I also believe that in order for her to understand who she is, she has to understand everything about herself. For her to be a self-advocate as she grows up, she has to understand what having Down syndrome means for her. Everyone deserves to know, understand, and embrace their own strengths and weaknesses.

I want Rylee to feel just like everyone else. Yet I want her to know she is different, just as every child is different. I want her to be proud of who she is, and feel accepted and valued among the people she surrounds herself with.

So, to give Rylee the experience of feeling just a little bit more like everyone else, (maybe a bit more than she does in her other environments) she is in a dance class called "Adaptive Movement for Children with Down Syndrome." The class was started several years ago by a phenomenal teacher at the local Dance Gallery, and there are now 2 classes divided into age groups. The kids perform each year at our Buddy Walk, as well as other local events. The performance always seems to be the hit of the event!

Not only do the kids have a great time in class, twirling and laughing and jumping and making silly faces and enjoying each other, but the teacher is very aware of the physical challenges kids with Down syndrome have (to various degrees.) Because of the characteristic of hypotonia (low muscle tone) the activities focus on strengthening muscle tone, balance, posture, and movement awareness. Add in the elements of performance, self confidence, rhythm, creativity, concentration and practice at following directions and you've got an amazing experience!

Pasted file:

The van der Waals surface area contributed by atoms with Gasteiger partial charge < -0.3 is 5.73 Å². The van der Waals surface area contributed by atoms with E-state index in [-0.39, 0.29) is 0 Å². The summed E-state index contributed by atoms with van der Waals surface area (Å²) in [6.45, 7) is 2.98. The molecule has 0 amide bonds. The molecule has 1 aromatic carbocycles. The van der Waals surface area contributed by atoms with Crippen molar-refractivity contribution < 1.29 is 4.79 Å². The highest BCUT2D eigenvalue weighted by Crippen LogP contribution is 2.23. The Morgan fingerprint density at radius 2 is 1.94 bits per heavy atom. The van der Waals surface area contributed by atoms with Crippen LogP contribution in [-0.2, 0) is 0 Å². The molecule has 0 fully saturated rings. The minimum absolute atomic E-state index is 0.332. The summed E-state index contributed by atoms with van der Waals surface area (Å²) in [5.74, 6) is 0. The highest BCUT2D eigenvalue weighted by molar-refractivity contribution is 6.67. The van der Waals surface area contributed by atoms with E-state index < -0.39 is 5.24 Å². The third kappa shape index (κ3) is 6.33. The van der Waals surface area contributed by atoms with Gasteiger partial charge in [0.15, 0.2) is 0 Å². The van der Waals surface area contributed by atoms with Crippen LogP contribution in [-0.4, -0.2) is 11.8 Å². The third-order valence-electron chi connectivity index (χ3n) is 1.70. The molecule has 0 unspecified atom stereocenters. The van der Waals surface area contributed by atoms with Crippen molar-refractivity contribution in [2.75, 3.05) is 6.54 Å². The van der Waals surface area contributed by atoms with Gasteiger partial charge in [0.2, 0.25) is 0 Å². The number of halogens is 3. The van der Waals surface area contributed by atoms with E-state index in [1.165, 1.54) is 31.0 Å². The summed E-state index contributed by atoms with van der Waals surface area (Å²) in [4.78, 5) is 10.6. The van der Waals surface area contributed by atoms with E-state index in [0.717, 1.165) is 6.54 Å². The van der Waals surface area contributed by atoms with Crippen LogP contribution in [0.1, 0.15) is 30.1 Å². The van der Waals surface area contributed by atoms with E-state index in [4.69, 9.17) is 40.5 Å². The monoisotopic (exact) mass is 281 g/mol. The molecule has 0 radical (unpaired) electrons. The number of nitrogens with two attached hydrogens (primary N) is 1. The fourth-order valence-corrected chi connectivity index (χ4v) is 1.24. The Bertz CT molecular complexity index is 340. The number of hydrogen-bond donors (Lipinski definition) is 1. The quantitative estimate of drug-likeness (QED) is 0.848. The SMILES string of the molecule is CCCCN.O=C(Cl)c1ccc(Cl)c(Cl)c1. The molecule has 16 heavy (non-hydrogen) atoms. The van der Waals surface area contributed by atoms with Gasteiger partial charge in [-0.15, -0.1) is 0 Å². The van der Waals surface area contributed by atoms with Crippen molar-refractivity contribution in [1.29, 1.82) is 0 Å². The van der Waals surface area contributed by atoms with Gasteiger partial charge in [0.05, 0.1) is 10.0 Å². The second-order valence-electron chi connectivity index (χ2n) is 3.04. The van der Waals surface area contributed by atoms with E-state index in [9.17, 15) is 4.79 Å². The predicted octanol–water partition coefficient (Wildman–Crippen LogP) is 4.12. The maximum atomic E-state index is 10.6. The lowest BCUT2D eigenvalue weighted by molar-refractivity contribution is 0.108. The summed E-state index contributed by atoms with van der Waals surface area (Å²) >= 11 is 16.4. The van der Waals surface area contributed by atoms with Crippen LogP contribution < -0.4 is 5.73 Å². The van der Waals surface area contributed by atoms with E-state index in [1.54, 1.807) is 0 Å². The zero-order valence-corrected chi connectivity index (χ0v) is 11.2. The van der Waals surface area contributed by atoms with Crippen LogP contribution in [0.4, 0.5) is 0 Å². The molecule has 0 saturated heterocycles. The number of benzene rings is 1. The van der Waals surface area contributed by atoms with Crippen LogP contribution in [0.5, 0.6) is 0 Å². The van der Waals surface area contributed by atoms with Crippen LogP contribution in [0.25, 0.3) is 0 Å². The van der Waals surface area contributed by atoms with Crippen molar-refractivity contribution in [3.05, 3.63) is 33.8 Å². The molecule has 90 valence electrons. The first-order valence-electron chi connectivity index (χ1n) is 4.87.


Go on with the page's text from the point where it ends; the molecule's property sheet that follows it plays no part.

Rylee loves going to dance class. She doesn't know everyone else in class has Down syndrome. But, someday, when she does know, maybe she'll feel just a little bit more like everyone else on Thursday nights.

"Not Me!" Monday!

I have been meaning to write a "Not Me! Monday!" post for, well... several Mondays.  In fact, I have even scribbled down some things I have haven't done this last month or so.  You know, just so my mind didn't go blank the second I sat down to write my "Not Me!" post.  Not that my mind ever does that.

(This blog carnival was created by MckMama. You can head over to her blog to read what she and everyone else have not been doing this week!)

This month I did not clean up gobs and gobs of dried glue off the wood floor in my office.   I always supervise my kids when they are using glue to be sure the proper amount of glue is being used.  I would never just give them glue bottles and let 'um go!

This month I did not bake the really easy "pull-the-dough-apart-and-set-on-cookie-sheet" chocolate chip cookies for our neighbors (who let our kids play on their swing set all summer, even though we have our own.)  I would never be so lazy as to go to such little work to show appreciation!

This month I did not eat my weight in raw chocolate chip cookie dough (while making the above-mentioned cookies.)  The package specifically told me not to eat it, and I always do what I read.  I would never do something that may put my health in jeopardy.